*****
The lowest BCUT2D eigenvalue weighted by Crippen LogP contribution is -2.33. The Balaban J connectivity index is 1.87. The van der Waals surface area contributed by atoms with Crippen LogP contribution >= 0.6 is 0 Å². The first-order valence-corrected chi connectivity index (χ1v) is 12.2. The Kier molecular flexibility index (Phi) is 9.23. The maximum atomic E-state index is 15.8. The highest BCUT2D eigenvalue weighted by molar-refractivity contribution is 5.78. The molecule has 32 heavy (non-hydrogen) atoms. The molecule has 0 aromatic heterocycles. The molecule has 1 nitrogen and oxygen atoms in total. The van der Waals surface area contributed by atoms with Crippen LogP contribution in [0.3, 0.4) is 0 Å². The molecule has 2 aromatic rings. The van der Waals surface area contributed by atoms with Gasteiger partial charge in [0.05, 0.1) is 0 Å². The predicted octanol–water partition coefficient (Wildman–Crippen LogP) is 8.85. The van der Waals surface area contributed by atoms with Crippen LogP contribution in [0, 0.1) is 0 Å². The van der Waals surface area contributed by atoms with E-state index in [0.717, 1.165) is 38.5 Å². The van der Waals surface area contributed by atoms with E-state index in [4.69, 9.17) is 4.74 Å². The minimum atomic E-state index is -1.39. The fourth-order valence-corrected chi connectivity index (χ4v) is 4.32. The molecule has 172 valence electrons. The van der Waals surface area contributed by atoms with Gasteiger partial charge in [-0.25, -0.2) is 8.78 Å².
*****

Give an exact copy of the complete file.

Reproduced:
The lowest BCUT2D eigenvalue weighted by Crippen LogP contribution is -2.33. The Balaban J connectivity index is 1.87. The van der Waals surface area contributed by atoms with Crippen LogP contribution >= 0.6 is 0 Å². The first-order valence-corrected chi connectivity index (χ1v) is 12.2. The Kier molecular flexibility index (Phi) is 9.23. The maximum atomic E-state index is 15.8. The highest BCUT2D eigenvalue weighted by molar-refractivity contribution is 5.78. The molecule has 32 heavy (non-hydrogen) atoms. The molecule has 0 aromatic heterocycles. The molecule has 1 nitrogen and oxygen atoms in total. The van der Waals surface area contributed by atoms with Crippen LogP contribution in [0.3, 0.4) is 0 Å². The molecule has 2 aromatic rings. The van der Waals surface area contributed by atoms with Gasteiger partial charge in [0.05, 0.1) is 0 Å². The predicted octanol–water partition coefficient (Wildman–Crippen LogP) is 8.85. The van der Waals surface area contributed by atoms with Crippen LogP contribution in [0, 0.1) is 0 Å². The van der Waals surface area contributed by atoms with E-state index in [0.717, 1.165) is 38.5 Å². The van der Waals surface area contributed by atoms with E-state index in [4.69, 9.17) is 4.74 Å². The minimum atomic E-state index is -1.39. The fourth-order valence-corrected chi connectivity index (χ4v) is 4.32. The molecule has 172 valence electrons. The van der Waals surface area contributed by atoms with Gasteiger partial charge in [-0.25, -0.2) is 8.78 Å².